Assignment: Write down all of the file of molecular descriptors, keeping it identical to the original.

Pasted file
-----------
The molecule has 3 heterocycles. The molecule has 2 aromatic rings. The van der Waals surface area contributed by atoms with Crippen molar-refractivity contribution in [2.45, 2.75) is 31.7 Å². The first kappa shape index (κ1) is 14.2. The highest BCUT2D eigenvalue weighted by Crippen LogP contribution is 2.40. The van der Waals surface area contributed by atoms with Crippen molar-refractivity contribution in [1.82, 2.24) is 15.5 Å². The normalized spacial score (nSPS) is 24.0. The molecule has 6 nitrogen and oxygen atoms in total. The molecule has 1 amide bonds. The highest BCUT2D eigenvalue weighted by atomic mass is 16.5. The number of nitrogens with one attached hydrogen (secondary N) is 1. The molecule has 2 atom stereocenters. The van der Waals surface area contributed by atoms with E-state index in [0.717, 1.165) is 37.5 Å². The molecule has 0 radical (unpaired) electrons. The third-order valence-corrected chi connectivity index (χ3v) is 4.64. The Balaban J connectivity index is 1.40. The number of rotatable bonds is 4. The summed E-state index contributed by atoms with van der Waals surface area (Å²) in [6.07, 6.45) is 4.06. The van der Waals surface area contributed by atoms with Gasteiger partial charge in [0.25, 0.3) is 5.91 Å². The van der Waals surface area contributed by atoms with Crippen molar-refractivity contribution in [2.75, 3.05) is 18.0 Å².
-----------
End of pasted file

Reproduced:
The molecule has 3 heterocycles. The molecule has 2 aromatic rings. The van der Waals surface area contributed by atoms with Crippen molar-refractivity contribution in [2.45, 2.75) is 31.7 Å². The first kappa shape index (κ1) is 14.2. The highest BCUT2D eigenvalue weighted by Crippen LogP contribution is 2.40. The van der Waals surface area contributed by atoms with Crippen molar-refractivity contribution in [1.82, 2.24) is 15.5 Å². The normalized spacial score (nSPS) is 24.0. The molecule has 6 nitrogen and oxygen atoms in total. The molecule has 1 amide bonds. The highest BCUT2D eigenvalue weighted by atomic mass is 16.5. The number of nitrogens with one attached hydrogen (secondary N) is 1. The molecule has 2 atom stereocenters. The van der Waals surface area contributed by atoms with E-state index in [0.717, 1.165) is 37.5 Å². The molecule has 0 radical (unpaired) electrons. The third-order valence-corrected chi connectivity index (χ3v) is 4.64. The Balaban J connectivity index is 1.40. The number of rotatable bonds is 4. The summed E-state index contributed by atoms with van der Waals surface area (Å²) in [6.07, 6.45) is 4.06. The van der Waals surface area contributed by atoms with Gasteiger partial charge in [0.25, 0.3) is 5.91 Å². The van der Waals surface area contributed by atoms with Crippen molar-refractivity contribution in [2.75, 3.05) is 18.0 Å².